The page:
Buying a Used Car: Why You Should Get a Pre-Purchase Car Inspection

Buying a used car can be risky if you don’t know what you’re doing. And many of us don’t. That’s why it’s safest to ask an expert. Canstar explains why you should get a pre-purchase car inspection.

For a lot of us, buying a new car off the lot just isn’t an option. The latest models tend to cost a lot more, so we settle for the hand-me-downs. And because used cars aren’t fresh off the assembly line, issues can arise. That’s where a pre-purchase car inspection comes in handy.

While not a fault-proof guarantee, a pre-purchase car inspection provides some security that the car you are buying isn’t a lemon. Because for those of us that open the bonnet out of obligation, only to nod a few times and close it again, lemons can be hard to spot. 

So instead of blindly trusting the seller, it pays to ask someone who actually knows what to look for. Canstar takes you through everything you need to know about a pre-purchase car inspection.

What is a pre-purchase car inspection?

A pre-purchase car inspection involves a professional mechanic inspecting a car before you agree to buy it. These experts have a checklist of things to look for, to help spot potential faults and issues with the car. This will involve looking inside and out, alongside a test drive of the vehicle. Afterwards, they will inform you of any potential issues, and they will often quote you what they feel the car is worth.

When should you get a pre-purchase car inspection?

Ideally, whenever you are buying a used car. Regardless of whether or not you are purchasing from a dealer or private seller. While most sellers are honest, if they aren’t qualified to do a thorough check, there may be issues unbeknownst to them. Plus, most sellers are honest. Not all.

When buying from a dealer, ask about any inspections that have been done. If they claim to have done one, ask for a copy of the report, and who it was carried out by. If their check involved the dealership checking the car themselves, then you may still want to get your own pre-purchase car inspection done.

→ Related article: Buying a Used Car: What Should You Include in Your Checklist?

What does a pre-purchase car inspection cover?

There is no one checklist, and each provider has its own. So, it pays to shop around to find which will be most thorough. Keep in mind that how the check is carried out can vary, too. While all providers might say they check transmission, that could involve a quick check, or a multi-step process.

Some common things included are:

  • Vehicle lighting
  • Engine
  • Fluids
  • Radiator
  • Transmission
  • Brakes

  • Steering & Suspension
  • Instruments & Gauges
  • Stereo, Radio and SATNAV (if fitted)
  • Electrical System
  • Heating & Air Conditioning System

  • Underbody
  • Body & Paint Condition
  • Interior
  • Windscreen & Wipers
  • Wheels & Tyres
  • Seats & Seatbelts

It’s important to remember that a pre-purchase car inspection is not fault-proof. You simply can’t check everything without pulling the car apart. While it can spot potential faults, issues, or signs of malpractice (undeclared water damage or a tampered odometer, for example) it may not catch everything. But it should help provide a clearer picture and some extra certainty.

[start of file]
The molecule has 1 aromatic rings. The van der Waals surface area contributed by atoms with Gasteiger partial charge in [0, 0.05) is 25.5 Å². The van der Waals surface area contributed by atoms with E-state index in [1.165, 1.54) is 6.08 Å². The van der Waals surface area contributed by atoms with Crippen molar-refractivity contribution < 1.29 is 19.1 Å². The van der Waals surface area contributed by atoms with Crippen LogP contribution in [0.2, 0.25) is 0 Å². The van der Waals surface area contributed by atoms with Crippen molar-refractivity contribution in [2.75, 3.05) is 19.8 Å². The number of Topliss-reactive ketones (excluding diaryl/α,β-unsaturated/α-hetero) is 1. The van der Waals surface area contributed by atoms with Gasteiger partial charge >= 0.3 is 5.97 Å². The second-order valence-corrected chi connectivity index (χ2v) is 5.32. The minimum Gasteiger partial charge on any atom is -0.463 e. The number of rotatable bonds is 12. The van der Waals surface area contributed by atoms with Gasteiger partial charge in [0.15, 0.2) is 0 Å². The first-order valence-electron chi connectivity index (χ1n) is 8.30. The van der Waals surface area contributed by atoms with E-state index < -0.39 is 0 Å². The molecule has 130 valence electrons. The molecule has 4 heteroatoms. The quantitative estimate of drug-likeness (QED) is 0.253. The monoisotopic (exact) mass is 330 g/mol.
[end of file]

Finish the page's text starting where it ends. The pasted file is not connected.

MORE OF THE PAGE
How do I get a pre-purchase car inspection?

Both AA and VTNZ do pre-purchase inspections, starting from $184. But additionally, most garages can carry out a pre-purchase car inspection for you. Call around and find one that works for you.

Some providers offer mobile services, to make it even easier. This way you can organise for the inspector to meet you at an agreed location, rather than having to take the vehicle into their centre.

Whether taking the car in for an inspection or getting a mobile inspector, you’ll need to book ahead. So, you’ll have to organise a time with the seller.

The vehicle I’m buying has a recent WoF. Do I still need a pre-purchase car inspection?

Yes. A WoF is a general safety check. But it doesn’t cover some important mechanical checks, such as the condition of the engine. A beak-down could be inevitable even if a vehicle has a current WoF.

Additionally, vehicles can pass a WoF, even with certain repairs and replacements needed. There could be rust that while not a safety issue, has the potential to spread and become one. Or, the tyres may have had only enough tread to scrape a pass. You could find you have a set of four to replace a few months down the line.

Put simply, a pre-purchase car inspection isn’t the same as a safety check. It’s looking at the vehicle’s condition, and what it’s worth. While it may catch safety issues, this isn’t necessarily the goal of the inspection. A pre-purchase car inspection will find the rust that the WoF deemed okay. It will tell you the tread on the tyres is low. And it may find signs of misuse or other cosmetic wear that impact the value of the car.

A WoF won’t.

So while there is certainly some overlap, a WoF and a pre-purchase car inspection aren’t necessarily looking for the same things.

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author andrew broadley

About the author of this page

This report was written by Canstar Content Producer, Andrew Broadley. Andrew is an experienced writer with a wide range of industry experience. Starting out, he cut his teeth working as a writer for print and online magazines, and he has worked in both journalism and editorial roles. His content has covered lifestyle and culture, marketing and, more recently, finance for Canstar.

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